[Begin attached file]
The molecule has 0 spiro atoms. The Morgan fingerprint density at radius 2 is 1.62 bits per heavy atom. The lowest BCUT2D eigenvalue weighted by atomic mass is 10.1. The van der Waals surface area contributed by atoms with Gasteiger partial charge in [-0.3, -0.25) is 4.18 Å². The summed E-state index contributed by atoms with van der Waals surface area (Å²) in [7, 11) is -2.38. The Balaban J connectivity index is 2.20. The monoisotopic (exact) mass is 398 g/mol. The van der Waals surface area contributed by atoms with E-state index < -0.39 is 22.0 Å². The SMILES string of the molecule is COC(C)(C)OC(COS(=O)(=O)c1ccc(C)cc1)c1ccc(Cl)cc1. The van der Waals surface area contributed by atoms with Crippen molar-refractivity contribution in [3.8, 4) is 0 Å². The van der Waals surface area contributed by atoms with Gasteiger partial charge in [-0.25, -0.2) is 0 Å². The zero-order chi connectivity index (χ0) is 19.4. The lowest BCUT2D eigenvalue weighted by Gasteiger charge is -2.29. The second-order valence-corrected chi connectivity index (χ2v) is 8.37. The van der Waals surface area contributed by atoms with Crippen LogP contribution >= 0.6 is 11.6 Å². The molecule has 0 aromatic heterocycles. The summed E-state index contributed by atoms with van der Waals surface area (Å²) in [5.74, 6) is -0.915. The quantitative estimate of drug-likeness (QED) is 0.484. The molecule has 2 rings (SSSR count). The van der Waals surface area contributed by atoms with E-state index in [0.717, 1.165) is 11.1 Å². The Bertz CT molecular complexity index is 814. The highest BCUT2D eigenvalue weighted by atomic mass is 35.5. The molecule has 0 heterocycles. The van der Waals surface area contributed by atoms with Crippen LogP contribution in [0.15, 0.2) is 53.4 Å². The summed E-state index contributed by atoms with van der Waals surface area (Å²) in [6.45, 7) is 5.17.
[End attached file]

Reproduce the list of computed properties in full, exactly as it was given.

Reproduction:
The molecule has 0 spiro atoms. The Morgan fingerprint density at radius 2 is 1.62 bits per heavy atom. The lowest BCUT2D eigenvalue weighted by atomic mass is 10.1. The van der Waals surface area contributed by atoms with Gasteiger partial charge in [-0.3, -0.25) is 4.18 Å². The summed E-state index contributed by atoms with van der Waals surface area (Å²) in [7, 11) is -2.38. The Balaban J connectivity index is 2.20. The monoisotopic (exact) mass is 398 g/mol. The van der Waals surface area contributed by atoms with E-state index < -0.39 is 22.0 Å². The SMILES string of the molecule is COC(C)(C)OC(COS(=O)(=O)c1ccc(C)cc1)c1ccc(Cl)cc1. The van der Waals surface area contributed by atoms with Crippen molar-refractivity contribution in [3.8, 4) is 0 Å². The van der Waals surface area contributed by atoms with Gasteiger partial charge in [-0.25, -0.2) is 0 Å². The zero-order chi connectivity index (χ0) is 19.4. The lowest BCUT2D eigenvalue weighted by Gasteiger charge is -2.29. The second-order valence-corrected chi connectivity index (χ2v) is 8.37. The van der Waals surface area contributed by atoms with Crippen LogP contribution >= 0.6 is 11.6 Å². The molecule has 0 aromatic heterocycles. The summed E-state index contributed by atoms with van der Waals surface area (Å²) in [5.74, 6) is -0.915. The quantitative estimate of drug-likeness (QED) is 0.484. The molecule has 2 rings (SSSR count). The van der Waals surface area contributed by atoms with E-state index in [0.717, 1.165) is 11.1 Å². The Bertz CT molecular complexity index is 814. The highest BCUT2D eigenvalue weighted by atomic mass is 35.5. The molecule has 0 heterocycles. The van der Waals surface area contributed by atoms with Crippen LogP contribution in [0.15, 0.2) is 53.4 Å². The summed E-state index contributed by atoms with van der Waals surface area (Å²) in [6.45, 7) is 5.17.